2) Fund Raising Auction Experience: Not all Auctioneers make good Fundraising Auctioneers. Automobile Auctioneers are often considered to be the best in the business because they talk fast, and sell fast, selling perhaps 150 cars per hour. That rapid fire approach works well with cars, and on television (can we say “Barrett-Jackson Auctions”). It does not necessarily work well with Fund Raising Auctions because most attendees at your event are not Auction-oriented. Some are uncomfortable with the Auction process because it’s new to them. Many have never attended an Auction before, and your Auctioneer needs to move somewhat slower to cater to their needs. An experienced Fundraising Auctioneer will understanding how to deal with your audience, how to read your crowd, and how to generate more money for your cause.

3) Reputation and Name Recognition: Your objective is to hire the best Fundraising Auctioneer available. Which one do you hire? Often the best approach is to find out who the other non-profit groups in your area are using. If the same name keeps popping up, it’s appearing for a reason. And that reason is because those groups are happy with that Auctioneer’s performance and the amount of money that Auctioneer is raising for their group. Some Auctioneers have wonderful reputations and are highly regarded in the community; others are not so highly respected. Be sure you find one who will represent you well.

4) Pre-Event Ideas and Innovation: An experienced Fund Raising Auctioneer will usually have a better understanding of how to run these events than your entire committee combined. Most non-profit Fund Raising Committees have one or two paid staff members and the rest are volunteers, often having little or no Auction experience. Committee turnover usually means that experienced volunteers will be replaced with inexperienced volunteers, which further compounds the problem. A good Fund Raising Auctioneer will get you through this. They will meet with your committee prior to the event. They will help you understand what sells best, what doesn’t sell well, how and where to acquire sellable merchandise, and how to run a smooth and successful event. We are aware of instances where the auction revenue more than doubled in just one year as a result of the recommendations made by the Auctioneer. This service alone is worth any fee that you pay to your Auctioneer.

5) Enthusiasm For Your Cause & Event: You can find the best Auctioneer in the world, but if they are not enthusiastic about your event, find another Auctioneer. Enthusiasm is contagious and your crowd will clearly sense if your Auctioneer believes in what you are doing, or is simply going through the motions and doesn’t really want to be there. Your Auctioneer represents your organization at the podium, so be certain to hire someone who projects the best possible image for your group.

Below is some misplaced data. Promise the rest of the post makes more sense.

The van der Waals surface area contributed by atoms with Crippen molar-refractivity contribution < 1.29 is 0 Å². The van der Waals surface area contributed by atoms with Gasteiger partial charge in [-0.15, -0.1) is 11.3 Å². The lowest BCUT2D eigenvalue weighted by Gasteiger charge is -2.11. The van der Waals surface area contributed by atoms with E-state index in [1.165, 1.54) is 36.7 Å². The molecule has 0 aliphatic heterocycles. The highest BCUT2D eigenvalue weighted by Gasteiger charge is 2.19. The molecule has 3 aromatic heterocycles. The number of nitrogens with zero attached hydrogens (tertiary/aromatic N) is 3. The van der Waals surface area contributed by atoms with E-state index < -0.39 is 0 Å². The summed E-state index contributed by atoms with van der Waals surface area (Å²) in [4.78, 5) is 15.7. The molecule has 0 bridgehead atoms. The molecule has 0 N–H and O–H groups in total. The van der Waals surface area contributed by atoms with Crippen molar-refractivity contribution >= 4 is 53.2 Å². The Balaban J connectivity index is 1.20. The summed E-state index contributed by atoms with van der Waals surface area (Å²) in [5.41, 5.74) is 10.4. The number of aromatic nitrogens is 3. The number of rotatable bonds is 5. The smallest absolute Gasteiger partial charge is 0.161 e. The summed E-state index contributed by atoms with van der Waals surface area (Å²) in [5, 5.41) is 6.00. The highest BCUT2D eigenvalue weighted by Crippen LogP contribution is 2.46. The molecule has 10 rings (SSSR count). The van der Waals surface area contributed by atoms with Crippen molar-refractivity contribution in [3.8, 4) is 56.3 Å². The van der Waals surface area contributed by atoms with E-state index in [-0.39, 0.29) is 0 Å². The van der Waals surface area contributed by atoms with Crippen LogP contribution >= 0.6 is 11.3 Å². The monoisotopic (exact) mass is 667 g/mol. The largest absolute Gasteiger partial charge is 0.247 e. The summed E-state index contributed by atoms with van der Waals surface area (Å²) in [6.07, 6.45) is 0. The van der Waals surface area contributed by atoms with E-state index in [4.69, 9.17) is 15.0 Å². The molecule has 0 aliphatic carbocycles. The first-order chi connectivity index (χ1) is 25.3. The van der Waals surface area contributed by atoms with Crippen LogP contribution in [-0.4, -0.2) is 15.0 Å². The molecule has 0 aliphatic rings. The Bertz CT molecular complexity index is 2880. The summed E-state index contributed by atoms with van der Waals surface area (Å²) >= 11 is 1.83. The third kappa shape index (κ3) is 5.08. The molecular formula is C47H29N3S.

6) Salesmanship. The Ability to Work a Room: This is what separates the professional Auctioneer from the inexperienced volunteer. All too many groups have the mistaken belief that if they secure the services of an unpaid volunteer to call the Auction, they will be saving themselves money. But the truth is that this decision costs them money. A “Volunteer Auctioneer” is usually someone known to the group, e.g. a board member, a parent, a local politician or a local celebrity. That individual may feel comfortable in front of a group, but they don’t know how to squeeze money out of the room. A good Auctioneer can work the room, they can sense when the bidding is done, they will move the Auction along quickly, and will always solicit more bids from the room than any volunteer Auctioneer.

7) Special Pledge Appeals: A Special Pledge Appeal can often double or triple the amount of money raised at a Fund Raising Auction…in only a matter of minutes. But far too few groups take advantage of this Fund Raising tool. If you find an Auctioneer who satisfies Tips #1 – #6, and who is also effective at implementing a Special Pledge Appeal…look no further. That Auctioneer is an experienced Fund Raising Auctioneer, they understand the true power of Fund Raising Auctions, and will be able to raise considerable amounts of money for your group…year after year.

In summary, don’t judge the Auctioneer by the fee that they charge. Rather, consider all of the pre-event support, innovative fund raising ideas, auction-day bid calling, the increased revenue stream they bring, and the overall success of your event. When all is considered, if you selected the right Auctioneer, at the end of the night your crowd will be saying “Thank You for letting us spend our money with you. We will be back next year…with our friends”. That is the ultimate sign of a successful Fund Raising Auction.

Does Your Forum Suffer ‘Toxic Forum Syndrome’?